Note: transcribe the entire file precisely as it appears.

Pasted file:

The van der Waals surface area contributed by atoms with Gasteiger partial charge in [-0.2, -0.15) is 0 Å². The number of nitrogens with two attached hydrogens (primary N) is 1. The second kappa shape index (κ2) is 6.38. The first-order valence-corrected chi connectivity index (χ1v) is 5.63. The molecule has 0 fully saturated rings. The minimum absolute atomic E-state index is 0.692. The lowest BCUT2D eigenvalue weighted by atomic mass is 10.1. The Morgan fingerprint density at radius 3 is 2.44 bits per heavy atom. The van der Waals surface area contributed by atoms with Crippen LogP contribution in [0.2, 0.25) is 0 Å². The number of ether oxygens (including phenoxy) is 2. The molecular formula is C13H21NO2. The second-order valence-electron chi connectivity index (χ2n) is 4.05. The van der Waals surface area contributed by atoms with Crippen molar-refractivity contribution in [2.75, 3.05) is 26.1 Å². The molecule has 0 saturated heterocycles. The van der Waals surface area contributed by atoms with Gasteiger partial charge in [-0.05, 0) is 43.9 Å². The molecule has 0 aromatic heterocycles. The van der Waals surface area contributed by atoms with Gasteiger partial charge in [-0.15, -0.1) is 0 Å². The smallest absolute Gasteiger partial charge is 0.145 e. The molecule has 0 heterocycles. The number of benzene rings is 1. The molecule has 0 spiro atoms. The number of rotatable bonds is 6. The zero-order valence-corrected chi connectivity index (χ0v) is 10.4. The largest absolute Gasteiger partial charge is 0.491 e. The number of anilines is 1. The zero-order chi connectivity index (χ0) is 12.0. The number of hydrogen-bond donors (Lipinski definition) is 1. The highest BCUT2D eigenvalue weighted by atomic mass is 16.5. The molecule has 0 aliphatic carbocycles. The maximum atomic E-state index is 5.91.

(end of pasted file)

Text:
The van der Waals surface area contributed by atoms with Gasteiger partial charge in [-0.2, -0.15) is 0 Å². The number of nitrogens with two attached hydrogens (primary N) is 1. The second kappa shape index (κ2) is 6.38. The first-order valence-corrected chi connectivity index (χ1v) is 5.63. The molecule has 0 fully saturated rings. The minimum absolute atomic E-state index is 0.692. The lowest BCUT2D eigenvalue weighted by atomic mass is 10.1. The Morgan fingerprint density at radius 3 is 2.44 bits per heavy atom. The van der Waals surface area contributed by atoms with Crippen LogP contribution in [0.2, 0.25) is 0 Å². The number of ether oxygens (including phenoxy) is 2. The molecular formula is C13H21NO2. The second-order valence-electron chi connectivity index (χ2n) is 4.05. The van der Waals surface area contributed by atoms with Crippen molar-refractivity contribution in [2.75, 3.05) is 26.1 Å². The molecule has 0 saturated heterocycles. The van der Waals surface area contributed by atoms with Gasteiger partial charge in [-0.05, 0) is 43.9 Å². The molecule has 0 aromatic heterocycles. The van der Waals surface area contributed by atoms with Gasteiger partial charge in [-0.15, -0.1) is 0 Å². The smallest absolute Gasteiger partial charge is 0.145 e. The molecule has 0 heterocycles. The number of benzene rings is 1. The molecule has 0 spiro atoms. The number of rotatable bonds is 6. The zero-order valence-corrected chi connectivity index (χ0v) is 10.4. The largest absolute Gasteiger partial charge is 0.491 e. The number of anilines is 1. The zero-order chi connectivity index (χ0) is 12.0. The number of hydrogen-bond donors (Lipinski definition) is 1. The highest BCUT2D eigenvalue weighted by atomic mass is 16.5. The molecule has 0 aliphatic carbocycles. The maximum atomic E-state index is 5.91.